How do we be with our fears in a way that allows them to be recognized for what they are? We can’t overcome our fears until we discover the underlying beliefs that trigger them in the first place. As long as we continue to pretend that we are not afraid and there’s nothing to be afraid of in the first place, we’ll never stop having to pretend.

What’s possible through this exploration is that we recover truths and clarify realities by which to re-choose what we choose to believe in and act from. Without such an expedition, our business environment will have no way to recover itself and be optimal in its ability to create and produce from a highly functional perspective – something untenable in a xenophobic environment. When we realize that we are all unique to each other and that our ways of being and the ideas and gifts we bring to the table are reflections of a larger, more expansive source of these ideas, we are then empowered to be curious, willingly mining for the nuggets of gold that support true innovation and exponentially empowers the essential paradigm shift.

The Likability factor

by Himanshu Jhamb on August 3, 2009

ilikeyouI’m sure you’ve heard this many times: “The first impression is the last impression”. The good news is this is not entirely true; the bad news is its not entirely false, either. Though first impressions may not be the last impressions… they do matter and what really matters is what the other person is thinking after they just associated with you – Are they thinking “I didn’t like him” or “Hmmm…. I really liked him”? The difference in these two might seem trivial but it’s not. The difference is that one side of the coin opens possibilities for you and the other side does not… Perhaps even shuts them down in some cases… and the tricky part is that all this happens “Silently“. People usually do not make this assessment loudly in public. They usually show up in conversations where you are not present.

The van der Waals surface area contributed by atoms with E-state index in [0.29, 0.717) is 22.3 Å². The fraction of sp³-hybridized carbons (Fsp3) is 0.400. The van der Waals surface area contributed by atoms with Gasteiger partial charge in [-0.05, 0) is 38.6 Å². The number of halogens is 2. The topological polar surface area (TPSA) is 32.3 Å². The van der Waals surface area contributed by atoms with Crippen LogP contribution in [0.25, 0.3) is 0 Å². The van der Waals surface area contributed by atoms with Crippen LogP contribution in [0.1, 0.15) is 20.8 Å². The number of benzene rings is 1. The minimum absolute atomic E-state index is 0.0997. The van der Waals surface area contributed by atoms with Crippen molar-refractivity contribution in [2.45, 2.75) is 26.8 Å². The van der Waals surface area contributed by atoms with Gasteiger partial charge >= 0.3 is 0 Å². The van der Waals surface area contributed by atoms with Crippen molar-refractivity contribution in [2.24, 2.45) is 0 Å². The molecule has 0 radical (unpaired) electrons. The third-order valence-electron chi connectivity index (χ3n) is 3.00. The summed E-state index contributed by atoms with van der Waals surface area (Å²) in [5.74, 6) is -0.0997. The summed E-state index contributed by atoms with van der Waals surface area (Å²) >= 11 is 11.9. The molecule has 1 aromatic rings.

Here’s a little example of how this once worked for me. A friend of mine arranged for me to meet up with a friend of his, who was a powerful person, and I was going there to talk to him about enrolling him in my vision of what I was doing. The meeting went fine (though I was, admittedly, a little critical of myself at the end of it) and I did not hear back from the person I met for a while. Then, one day, my friend called me and asked me “Did you see the email from the person you met?” I said “No” and checked my mailbox. It was very much there and he had accepted my offer… so, then I asked my friend that it did not appear to me that the meeting went all that well – so how come he accepted? My friend’s response was “Well! He thought the meeting was alright but the reason he accepted to work with you is because he said he liked you!”

That got me thinking and a question came to my mind: How do you assess someone as likeable… or not?

What I have found is what’s important is how people leave me … that is, to say, if someone leaves me in a better mood that I was in, when I met them, I make the assessment that they are likable!

… and then I came up with a more powerful question, for myself: What thoughts and feelings do I leave people in; after my interactions with them?

I’ll leave you with a term, a few resources on how you can show up as more likable and a couple of questions on likability.

  • The Term: The term you can use to think further on this is the “Likability factor (LF)“. Incidentally, there’s a book titled “The likeability factor” by Tim Sanders. The concept is really simple: If your likability factor is high, you usually come across as a likeable person and if it’s low, then you don’t.
  • How to increase your Likability factor:

    1. A short video by Rajesh Setty, our very own deeply respected “Active” mentor at Active Garage:

    2. A short real-life example by notable author and speaker Robin Sharma.

    … and finally,

  • The questions to think about (answer these immediately after reading this post, to get the maximum benefit from having read this)
  • 1. What do you think is your likability factor?

    2. If you do not think its high enough, what are you going to do about it?